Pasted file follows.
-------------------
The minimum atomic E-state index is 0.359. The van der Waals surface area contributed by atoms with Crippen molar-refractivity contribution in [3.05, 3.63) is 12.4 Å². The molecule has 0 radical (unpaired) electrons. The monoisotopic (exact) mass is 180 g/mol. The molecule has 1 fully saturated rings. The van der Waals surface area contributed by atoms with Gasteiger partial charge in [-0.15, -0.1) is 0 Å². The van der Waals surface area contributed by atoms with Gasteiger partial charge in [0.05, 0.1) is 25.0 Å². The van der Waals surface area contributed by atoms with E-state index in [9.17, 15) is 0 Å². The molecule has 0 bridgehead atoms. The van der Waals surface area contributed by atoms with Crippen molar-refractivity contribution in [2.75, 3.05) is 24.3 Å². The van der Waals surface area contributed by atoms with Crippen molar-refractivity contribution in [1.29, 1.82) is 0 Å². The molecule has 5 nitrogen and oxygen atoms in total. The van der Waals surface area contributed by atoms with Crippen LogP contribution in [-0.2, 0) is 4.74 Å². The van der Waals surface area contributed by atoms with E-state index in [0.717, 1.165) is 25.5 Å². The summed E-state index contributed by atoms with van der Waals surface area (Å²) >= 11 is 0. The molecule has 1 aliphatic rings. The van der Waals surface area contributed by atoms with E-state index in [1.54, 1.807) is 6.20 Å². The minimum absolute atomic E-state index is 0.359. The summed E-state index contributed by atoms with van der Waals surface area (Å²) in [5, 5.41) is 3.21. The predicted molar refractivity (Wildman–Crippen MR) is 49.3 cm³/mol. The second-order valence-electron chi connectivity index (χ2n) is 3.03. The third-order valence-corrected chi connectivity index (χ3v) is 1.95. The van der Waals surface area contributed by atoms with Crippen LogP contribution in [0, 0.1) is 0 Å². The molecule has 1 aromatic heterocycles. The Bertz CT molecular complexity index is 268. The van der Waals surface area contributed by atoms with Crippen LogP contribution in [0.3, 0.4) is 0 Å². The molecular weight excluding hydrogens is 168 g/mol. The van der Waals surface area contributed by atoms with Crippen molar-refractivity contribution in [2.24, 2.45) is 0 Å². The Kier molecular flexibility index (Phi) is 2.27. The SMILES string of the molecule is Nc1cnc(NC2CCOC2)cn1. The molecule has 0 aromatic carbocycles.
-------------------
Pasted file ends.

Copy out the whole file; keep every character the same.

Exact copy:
The minimum atomic E-state index is 0.359. The van der Waals surface area contributed by atoms with Crippen molar-refractivity contribution in [3.05, 3.63) is 12.4 Å². The molecule has 0 radical (unpaired) electrons. The monoisotopic (exact) mass is 180 g/mol. The molecule has 1 fully saturated rings. The van der Waals surface area contributed by atoms with Gasteiger partial charge in [-0.15, -0.1) is 0 Å². The van der Waals surface area contributed by atoms with Gasteiger partial charge in [0.05, 0.1) is 25.0 Å². The van der Waals surface area contributed by atoms with E-state index in [9.17, 15) is 0 Å². The molecule has 0 bridgehead atoms. The van der Waals surface area contributed by atoms with Crippen molar-refractivity contribution in [2.75, 3.05) is 24.3 Å². The van der Waals surface area contributed by atoms with Crippen molar-refractivity contribution in [1.29, 1.82) is 0 Å². The molecule has 5 nitrogen and oxygen atoms in total. The van der Waals surface area contributed by atoms with Crippen LogP contribution in [-0.2, 0) is 4.74 Å². The van der Waals surface area contributed by atoms with E-state index in [0.717, 1.165) is 25.5 Å². The summed E-state index contributed by atoms with van der Waals surface area (Å²) >= 11 is 0. The molecule has 1 aliphatic rings. The van der Waals surface area contributed by atoms with E-state index in [1.54, 1.807) is 6.20 Å². The minimum absolute atomic E-state index is 0.359. The summed E-state index contributed by atoms with van der Waals surface area (Å²) in [5, 5.41) is 3.21. The predicted molar refractivity (Wildman–Crippen MR) is 49.3 cm³/mol. The second-order valence-electron chi connectivity index (χ2n) is 3.03. The third-order valence-corrected chi connectivity index (χ3v) is 1.95. The van der Waals surface area contributed by atoms with Crippen LogP contribution in [0, 0.1) is 0 Å². The molecule has 1 aromatic heterocycles. The Bertz CT molecular complexity index is 268. The van der Waals surface area contributed by atoms with Crippen LogP contribution in [0.3, 0.4) is 0 Å². The molecular weight excluding hydrogens is 168 g/mol. The van der Waals surface area contributed by atoms with Crippen molar-refractivity contribution in [2.24, 2.45) is 0 Å². The Kier molecular flexibility index (Phi) is 2.27. The SMILES string of the molecule is Nc1cnc(NC2CCOC2)cn1. The molecule has 0 aromatic carbocycles.